The protest organized by the Nigeria Labour Congress (NLC) in solidarity with the striking Academic Staff Union of Universities (ASUU) is gaining momentum, and has snowballed into protesters demanding relief over the escalating cost of fuel, amongst other economic issues.
Recall that the NLC declared a nationwide peaceful procession from its Labor Houses across the country as an initial warning to the government to back down on the continued closure of universities across the country.
EnergyDay correspondents who monitored the situation gathered that the protest was attended by labor affiliates, including officials of the National Union of Electricity Employees (NUEE), Senior Staff, Association of Nigerian Universities and other unions who came in solidarity with the organized labor umbrella.
The protesters carried placards with inscriptions demanding an end to the ASUU strike while asking the government to honor agreements.
The placards said, “Give Us Good Governance !
A peaceful atmosphere, however, pervaded the different protest locations monitored by our correspondents as security agents from the Nigerian Security and Civil Defense Corp (NSCDC) together with heavily armed DSS personnel provided cover to ensure no breach of the law or destruction of public property.
At the Lagos rally was Mr. Femi Falana, a human rights and constitutional lawyer, who echoed popular public views by blaming the Nigerian government for being responsible for the fuel price crisis and its conflicting claims on fuel subsidy removal.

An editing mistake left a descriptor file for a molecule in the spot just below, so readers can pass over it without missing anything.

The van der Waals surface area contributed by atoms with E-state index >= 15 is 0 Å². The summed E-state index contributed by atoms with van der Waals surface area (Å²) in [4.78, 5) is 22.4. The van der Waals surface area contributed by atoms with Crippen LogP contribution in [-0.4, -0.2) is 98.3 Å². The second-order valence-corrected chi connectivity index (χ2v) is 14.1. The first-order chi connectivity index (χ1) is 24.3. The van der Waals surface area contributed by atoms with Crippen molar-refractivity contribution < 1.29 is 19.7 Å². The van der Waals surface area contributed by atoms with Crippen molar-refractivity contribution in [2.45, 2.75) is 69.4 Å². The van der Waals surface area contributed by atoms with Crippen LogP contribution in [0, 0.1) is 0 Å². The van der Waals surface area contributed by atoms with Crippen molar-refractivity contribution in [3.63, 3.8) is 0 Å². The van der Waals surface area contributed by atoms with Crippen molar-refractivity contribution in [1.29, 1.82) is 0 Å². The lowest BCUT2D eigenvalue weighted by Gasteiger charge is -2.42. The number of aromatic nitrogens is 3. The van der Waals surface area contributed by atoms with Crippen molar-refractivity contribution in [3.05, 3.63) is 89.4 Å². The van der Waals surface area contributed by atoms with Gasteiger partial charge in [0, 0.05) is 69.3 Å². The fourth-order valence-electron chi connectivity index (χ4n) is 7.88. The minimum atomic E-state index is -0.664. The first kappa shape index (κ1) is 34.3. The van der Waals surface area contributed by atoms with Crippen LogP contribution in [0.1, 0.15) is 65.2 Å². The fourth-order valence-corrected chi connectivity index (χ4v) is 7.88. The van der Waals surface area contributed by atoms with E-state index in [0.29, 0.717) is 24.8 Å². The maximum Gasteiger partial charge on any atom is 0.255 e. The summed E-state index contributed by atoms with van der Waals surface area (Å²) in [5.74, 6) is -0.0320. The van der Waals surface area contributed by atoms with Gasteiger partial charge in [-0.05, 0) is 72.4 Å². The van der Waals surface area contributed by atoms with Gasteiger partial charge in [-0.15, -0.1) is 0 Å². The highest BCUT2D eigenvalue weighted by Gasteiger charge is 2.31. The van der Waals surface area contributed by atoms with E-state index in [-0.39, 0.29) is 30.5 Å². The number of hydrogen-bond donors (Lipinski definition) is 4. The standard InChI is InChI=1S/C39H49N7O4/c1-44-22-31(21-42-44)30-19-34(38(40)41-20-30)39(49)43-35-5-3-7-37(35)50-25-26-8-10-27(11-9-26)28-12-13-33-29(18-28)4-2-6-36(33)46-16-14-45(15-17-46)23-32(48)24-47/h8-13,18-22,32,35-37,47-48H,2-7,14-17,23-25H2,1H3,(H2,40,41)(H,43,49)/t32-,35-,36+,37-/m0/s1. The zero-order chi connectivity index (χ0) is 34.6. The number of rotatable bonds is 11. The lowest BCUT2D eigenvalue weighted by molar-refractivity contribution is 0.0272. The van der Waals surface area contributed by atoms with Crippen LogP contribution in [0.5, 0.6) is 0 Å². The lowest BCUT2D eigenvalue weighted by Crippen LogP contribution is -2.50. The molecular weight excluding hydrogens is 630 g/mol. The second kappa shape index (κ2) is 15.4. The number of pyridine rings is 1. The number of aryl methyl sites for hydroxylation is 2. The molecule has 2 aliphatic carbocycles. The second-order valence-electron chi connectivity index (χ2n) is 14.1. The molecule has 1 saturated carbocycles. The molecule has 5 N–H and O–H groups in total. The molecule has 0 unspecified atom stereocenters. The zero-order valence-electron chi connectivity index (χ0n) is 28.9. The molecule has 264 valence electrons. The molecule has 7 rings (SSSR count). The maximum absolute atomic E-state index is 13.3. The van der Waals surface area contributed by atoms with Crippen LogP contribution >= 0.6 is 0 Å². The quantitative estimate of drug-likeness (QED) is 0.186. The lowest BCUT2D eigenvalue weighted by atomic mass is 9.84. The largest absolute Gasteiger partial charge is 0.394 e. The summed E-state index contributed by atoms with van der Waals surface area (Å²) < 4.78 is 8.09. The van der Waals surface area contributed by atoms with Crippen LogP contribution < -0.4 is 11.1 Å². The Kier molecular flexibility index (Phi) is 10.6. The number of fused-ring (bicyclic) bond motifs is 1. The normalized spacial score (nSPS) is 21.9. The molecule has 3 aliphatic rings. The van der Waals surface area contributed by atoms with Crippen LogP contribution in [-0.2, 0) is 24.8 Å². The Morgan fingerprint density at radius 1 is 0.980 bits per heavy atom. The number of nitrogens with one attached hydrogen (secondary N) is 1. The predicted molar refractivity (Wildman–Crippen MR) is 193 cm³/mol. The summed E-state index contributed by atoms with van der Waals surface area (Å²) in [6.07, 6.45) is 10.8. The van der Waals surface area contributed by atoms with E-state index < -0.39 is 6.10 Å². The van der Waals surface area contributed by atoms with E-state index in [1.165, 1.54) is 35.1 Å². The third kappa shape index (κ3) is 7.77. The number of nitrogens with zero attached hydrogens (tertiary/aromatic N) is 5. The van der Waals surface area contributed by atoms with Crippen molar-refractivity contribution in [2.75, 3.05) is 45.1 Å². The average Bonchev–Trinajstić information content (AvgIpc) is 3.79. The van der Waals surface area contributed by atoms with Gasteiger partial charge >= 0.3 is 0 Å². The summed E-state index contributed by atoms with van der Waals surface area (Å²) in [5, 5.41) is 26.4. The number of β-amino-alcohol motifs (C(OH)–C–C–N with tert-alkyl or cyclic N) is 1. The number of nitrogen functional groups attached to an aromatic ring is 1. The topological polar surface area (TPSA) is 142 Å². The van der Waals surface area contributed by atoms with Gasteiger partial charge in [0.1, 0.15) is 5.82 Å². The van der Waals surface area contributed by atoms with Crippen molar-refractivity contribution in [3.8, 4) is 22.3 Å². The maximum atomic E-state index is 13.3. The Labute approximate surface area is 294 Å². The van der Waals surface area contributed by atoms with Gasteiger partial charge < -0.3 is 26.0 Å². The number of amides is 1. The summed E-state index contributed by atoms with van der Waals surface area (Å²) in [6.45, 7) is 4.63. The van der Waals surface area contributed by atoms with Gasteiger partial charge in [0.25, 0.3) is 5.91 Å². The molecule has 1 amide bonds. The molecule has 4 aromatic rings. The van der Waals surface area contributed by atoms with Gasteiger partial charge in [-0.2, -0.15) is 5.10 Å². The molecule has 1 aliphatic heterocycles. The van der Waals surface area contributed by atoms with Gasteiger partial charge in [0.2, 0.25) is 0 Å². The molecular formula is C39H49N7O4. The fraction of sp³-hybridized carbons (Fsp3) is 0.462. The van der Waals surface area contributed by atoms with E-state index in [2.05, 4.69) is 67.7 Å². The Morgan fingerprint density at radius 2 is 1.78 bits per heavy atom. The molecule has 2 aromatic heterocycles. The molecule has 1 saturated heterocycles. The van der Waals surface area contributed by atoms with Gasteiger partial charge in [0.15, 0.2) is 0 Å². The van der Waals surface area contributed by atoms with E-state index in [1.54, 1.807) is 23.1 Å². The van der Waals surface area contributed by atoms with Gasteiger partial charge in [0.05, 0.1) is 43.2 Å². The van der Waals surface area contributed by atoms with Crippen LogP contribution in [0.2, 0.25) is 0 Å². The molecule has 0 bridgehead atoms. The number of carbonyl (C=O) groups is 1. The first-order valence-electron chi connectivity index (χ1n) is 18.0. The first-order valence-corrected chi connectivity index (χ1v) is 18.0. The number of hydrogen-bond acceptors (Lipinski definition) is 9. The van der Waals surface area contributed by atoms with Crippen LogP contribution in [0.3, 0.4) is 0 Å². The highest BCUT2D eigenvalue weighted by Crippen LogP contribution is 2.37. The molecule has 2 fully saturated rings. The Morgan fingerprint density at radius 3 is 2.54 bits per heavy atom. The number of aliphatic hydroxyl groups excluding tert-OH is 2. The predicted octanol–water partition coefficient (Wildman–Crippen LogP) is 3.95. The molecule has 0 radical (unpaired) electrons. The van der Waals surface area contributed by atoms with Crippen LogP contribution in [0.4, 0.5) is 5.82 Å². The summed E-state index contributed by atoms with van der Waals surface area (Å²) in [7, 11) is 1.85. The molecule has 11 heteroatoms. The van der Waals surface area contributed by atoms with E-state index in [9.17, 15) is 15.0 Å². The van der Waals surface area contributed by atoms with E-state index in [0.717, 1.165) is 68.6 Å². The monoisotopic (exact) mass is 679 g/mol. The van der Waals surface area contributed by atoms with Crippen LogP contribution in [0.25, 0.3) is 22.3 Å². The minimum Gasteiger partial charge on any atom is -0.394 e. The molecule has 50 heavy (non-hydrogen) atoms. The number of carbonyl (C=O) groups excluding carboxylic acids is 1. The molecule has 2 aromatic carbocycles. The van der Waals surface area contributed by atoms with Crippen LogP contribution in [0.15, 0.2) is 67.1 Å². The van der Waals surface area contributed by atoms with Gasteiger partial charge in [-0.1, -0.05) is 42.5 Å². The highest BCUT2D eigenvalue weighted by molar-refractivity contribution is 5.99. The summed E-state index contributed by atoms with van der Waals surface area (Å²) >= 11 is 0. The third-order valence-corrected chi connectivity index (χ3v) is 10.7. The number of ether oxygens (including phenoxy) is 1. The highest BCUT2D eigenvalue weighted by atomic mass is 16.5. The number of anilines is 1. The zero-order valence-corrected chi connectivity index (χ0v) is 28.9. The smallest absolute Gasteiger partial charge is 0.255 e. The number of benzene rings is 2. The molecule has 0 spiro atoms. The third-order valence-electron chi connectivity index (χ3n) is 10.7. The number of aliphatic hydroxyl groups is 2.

Mrs Funmi Agnes Sessy, Chairperson of the Lagos Council of the NLC, at Ikeja protest ground, said that all the issues raised during the protest must be urgently addressed in order to avoid undue escalation by the involvement of dissidents, as was the case during the #EndSARS upheaval in 2020 .
Across the country, the biting impact of inflation, fuel price hikes, insecurity and the increasing incidences of theft of public funds by senior government officials have raised widespread discontent amongst the citizens.
The issues surrounding the closure of universities for the past six months were at the instance of the trade union regulating the affairs of university workers, who claimed that the government was habitually in default of financial obligations to its workers. This complaint has now crisscrossed with the economic impact of rising inflation and fuel price increases across the country.
Because of the unsustainable cost of maintaining the policy, the government is unlikely to reverse its decision to exit the subsidy regime. The Central Bank had announced that as much as 30% of the country’s oil revenue is devoted to defraying the cost of fuel subsidies and that it has placed the country’s economy on the precipice of crisis.
It is also unclear if the government will buckle and call off the strike to allow the country’s universities to reopen as demanded by the protesters.
The NLC has warned that the protest is continuing over the next two days, vowing that it could transform into a full blown protest that may shut down the country’s economy and other vital sectors.